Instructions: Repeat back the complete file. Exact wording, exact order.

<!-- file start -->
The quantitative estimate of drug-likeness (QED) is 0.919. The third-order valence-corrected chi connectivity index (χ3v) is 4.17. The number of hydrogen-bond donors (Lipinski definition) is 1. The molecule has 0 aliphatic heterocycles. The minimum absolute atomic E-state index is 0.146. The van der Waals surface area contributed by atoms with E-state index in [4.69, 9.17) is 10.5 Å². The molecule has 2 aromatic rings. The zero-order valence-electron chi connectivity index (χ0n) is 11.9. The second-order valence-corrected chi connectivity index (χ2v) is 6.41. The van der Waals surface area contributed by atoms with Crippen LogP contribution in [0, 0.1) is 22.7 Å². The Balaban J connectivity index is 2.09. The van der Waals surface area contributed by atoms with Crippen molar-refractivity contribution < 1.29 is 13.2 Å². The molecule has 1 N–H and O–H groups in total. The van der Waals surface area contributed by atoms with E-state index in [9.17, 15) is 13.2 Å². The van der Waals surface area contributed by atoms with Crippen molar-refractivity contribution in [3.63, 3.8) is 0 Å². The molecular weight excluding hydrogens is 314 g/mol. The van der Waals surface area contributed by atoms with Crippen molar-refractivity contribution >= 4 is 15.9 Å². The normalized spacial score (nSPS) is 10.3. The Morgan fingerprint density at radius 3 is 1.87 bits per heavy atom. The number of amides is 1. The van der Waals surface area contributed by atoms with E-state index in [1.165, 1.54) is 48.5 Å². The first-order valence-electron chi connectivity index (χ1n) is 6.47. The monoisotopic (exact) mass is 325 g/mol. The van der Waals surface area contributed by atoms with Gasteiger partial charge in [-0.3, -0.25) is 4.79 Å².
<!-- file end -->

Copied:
The quantitative estimate of drug-likeness (QED) is 0.919. The third-order valence-corrected chi connectivity index (χ3v) is 4.17. The number of hydrogen-bond donors (Lipinski definition) is 1. The molecule has 0 aliphatic heterocycles. The minimum absolute atomic E-state index is 0.146. The van der Waals surface area contributed by atoms with E-state index in [4.69, 9.17) is 10.5 Å². The molecule has 2 aromatic rings. The zero-order valence-electron chi connectivity index (χ0n) is 11.9. The second-order valence-corrected chi connectivity index (χ2v) is 6.41. The van der Waals surface area contributed by atoms with Crippen LogP contribution in [0, 0.1) is 22.7 Å². The Balaban J connectivity index is 2.09. The van der Waals surface area contributed by atoms with Crippen molar-refractivity contribution < 1.29 is 13.2 Å². The molecule has 1 N–H and O–H groups in total. The van der Waals surface area contributed by atoms with E-state index in [9.17, 15) is 13.2 Å². The van der Waals surface area contributed by atoms with Crippen molar-refractivity contribution in [3.63, 3.8) is 0 Å². The molecular weight excluding hydrogens is 314 g/mol. The van der Waals surface area contributed by atoms with Crippen molar-refractivity contribution >= 4 is 15.9 Å². The normalized spacial score (nSPS) is 10.3. The Morgan fingerprint density at radius 3 is 1.87 bits per heavy atom. The number of amides is 1. The van der Waals surface area contributed by atoms with E-state index in [1.165, 1.54) is 48.5 Å². The first-order valence-electron chi connectivity index (χ1n) is 6.47. The monoisotopic (exact) mass is 325 g/mol. The van der Waals surface area contributed by atoms with Gasteiger partial charge in [-0.3, -0.25) is 4.79 Å².